THE school day is a cultural icon. We all know it. Bells, assembly, lessons, break, lessons, lunch, lessons, break, lessons. It is not surprising that Mariama Ifode-Blease uses this structure to give shape to her book on education. Unfortunately, this shape obscures any coherent development in her argument for change in our schools. Interspersed with transcribed conversations, the book is further disrupted.
Each section is introduced by a passage of scripture and a sermon-like reflection on that passage in an educational setting. These, for me, are the best bits of the book. I haven’t heard Ifode-Blease preach, but I imagine she is good. Scripture is surprisingly rarely used in books about church schools and education, and it is good to see that done here.
Apart from these passages, there is not much in this book that I find helpful or informative. It is a book based on romantic notions of childhood, young people, and education. It presents no real arguments and does not engage with alternative points of view. I began training as a teacher in 1984 and remember schools before the National Curriculum, regular testing, and Ofsted inspections. Huge improvements have been made in schools since then, not least in London, the schools I worked in for longest. This is not acknowledged in any way.
I am disturbed that the book is subtitled A theology of education, which I simply cannot find. The author uses the phrase “child-centred” on occasions. I have often said that this is one of the most dangerous phrases used in education in the 20th century. It was, I believe, first used in the 1967 Plowden report, which was the herald of so much progressive education in the 1970s. I suspect that it has its origin in the person-centred counselling of Carl Rogers, who abandoned his Christian faith. It is not a theological phrase: a proper Christian anthropology underlying our education would make it God-centred. Around God, human beings make sense. When we put human beings at the centre, we end up with mayhem.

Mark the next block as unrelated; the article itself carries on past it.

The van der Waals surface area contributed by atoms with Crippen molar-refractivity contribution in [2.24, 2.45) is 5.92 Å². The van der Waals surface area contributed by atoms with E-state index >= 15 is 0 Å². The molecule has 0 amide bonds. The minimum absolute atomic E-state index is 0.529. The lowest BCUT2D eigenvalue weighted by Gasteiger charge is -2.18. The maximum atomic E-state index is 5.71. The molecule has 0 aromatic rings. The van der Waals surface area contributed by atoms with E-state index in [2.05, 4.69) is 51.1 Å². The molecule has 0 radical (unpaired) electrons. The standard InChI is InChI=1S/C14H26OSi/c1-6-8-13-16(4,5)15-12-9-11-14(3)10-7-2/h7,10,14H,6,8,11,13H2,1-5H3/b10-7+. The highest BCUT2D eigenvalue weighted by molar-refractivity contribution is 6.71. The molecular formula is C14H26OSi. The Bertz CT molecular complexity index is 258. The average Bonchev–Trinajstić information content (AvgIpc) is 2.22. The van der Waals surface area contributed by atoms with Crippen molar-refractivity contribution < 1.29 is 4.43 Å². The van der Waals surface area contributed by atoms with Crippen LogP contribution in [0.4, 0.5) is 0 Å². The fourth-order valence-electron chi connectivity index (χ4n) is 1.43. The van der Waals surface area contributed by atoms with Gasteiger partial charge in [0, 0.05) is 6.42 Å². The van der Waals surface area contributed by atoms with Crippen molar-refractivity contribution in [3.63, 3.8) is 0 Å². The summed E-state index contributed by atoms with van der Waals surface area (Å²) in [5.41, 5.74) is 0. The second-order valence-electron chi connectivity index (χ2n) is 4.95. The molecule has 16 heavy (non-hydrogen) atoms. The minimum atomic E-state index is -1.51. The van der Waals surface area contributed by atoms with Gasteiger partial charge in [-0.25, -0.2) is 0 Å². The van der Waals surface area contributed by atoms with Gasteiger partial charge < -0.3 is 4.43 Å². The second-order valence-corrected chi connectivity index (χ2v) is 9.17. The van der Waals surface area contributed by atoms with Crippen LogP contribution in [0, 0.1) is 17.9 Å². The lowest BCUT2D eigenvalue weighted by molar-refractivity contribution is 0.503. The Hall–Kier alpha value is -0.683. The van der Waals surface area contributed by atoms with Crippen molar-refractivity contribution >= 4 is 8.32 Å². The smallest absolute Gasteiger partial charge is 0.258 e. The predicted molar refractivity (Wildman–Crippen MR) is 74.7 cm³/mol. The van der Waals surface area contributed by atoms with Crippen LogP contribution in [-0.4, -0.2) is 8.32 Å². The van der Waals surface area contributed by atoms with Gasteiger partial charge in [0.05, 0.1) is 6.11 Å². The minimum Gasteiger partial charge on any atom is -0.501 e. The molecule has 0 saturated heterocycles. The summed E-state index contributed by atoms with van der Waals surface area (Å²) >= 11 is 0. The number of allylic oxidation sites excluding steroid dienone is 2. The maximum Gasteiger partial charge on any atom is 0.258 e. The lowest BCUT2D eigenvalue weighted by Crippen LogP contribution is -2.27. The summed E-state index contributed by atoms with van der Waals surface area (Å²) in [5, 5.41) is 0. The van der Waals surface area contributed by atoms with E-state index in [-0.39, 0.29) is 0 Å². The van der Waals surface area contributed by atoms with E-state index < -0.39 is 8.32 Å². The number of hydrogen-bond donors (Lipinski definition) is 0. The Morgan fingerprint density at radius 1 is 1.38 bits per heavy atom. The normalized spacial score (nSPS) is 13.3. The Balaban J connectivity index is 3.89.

Ifode-Blease frequently talks about flourishing, potential, and creativity. Like apple pie, these are hard to be against, but mean very little. Of course, in the pendulum swing away from the progressive methods of the 1970s, there needs to be some re-balancing. There is too much high-stakes testing in schools, but probably not enough low-stakes quizzing. It would be good to see more of the arts and music in the curriculum, but well-taught, knowledge-based teaching, not an abstract creativity.
Ifode-Blease spent part of her childhood in north-west London. She would do well to visit a school in Brent that is taking the improvements in schooling of the past two decades deeper and stronger: Michaela Community School. The head teacher of this non-selective school, Katharine Birbalsingh, is showing the whole country, and much of the world, how high standards of behaviour and learning are the things that challenge social inequality.
Reading Inequality and Flourishing was a little like re-living a car crash: I’ve been there. Children deserve better, and there are better ways for our schools.
The Very Richard Peers is the Dean of Llandaff.
Inequality and Flourishing: A theology of education
Church Times Bookshop £18.40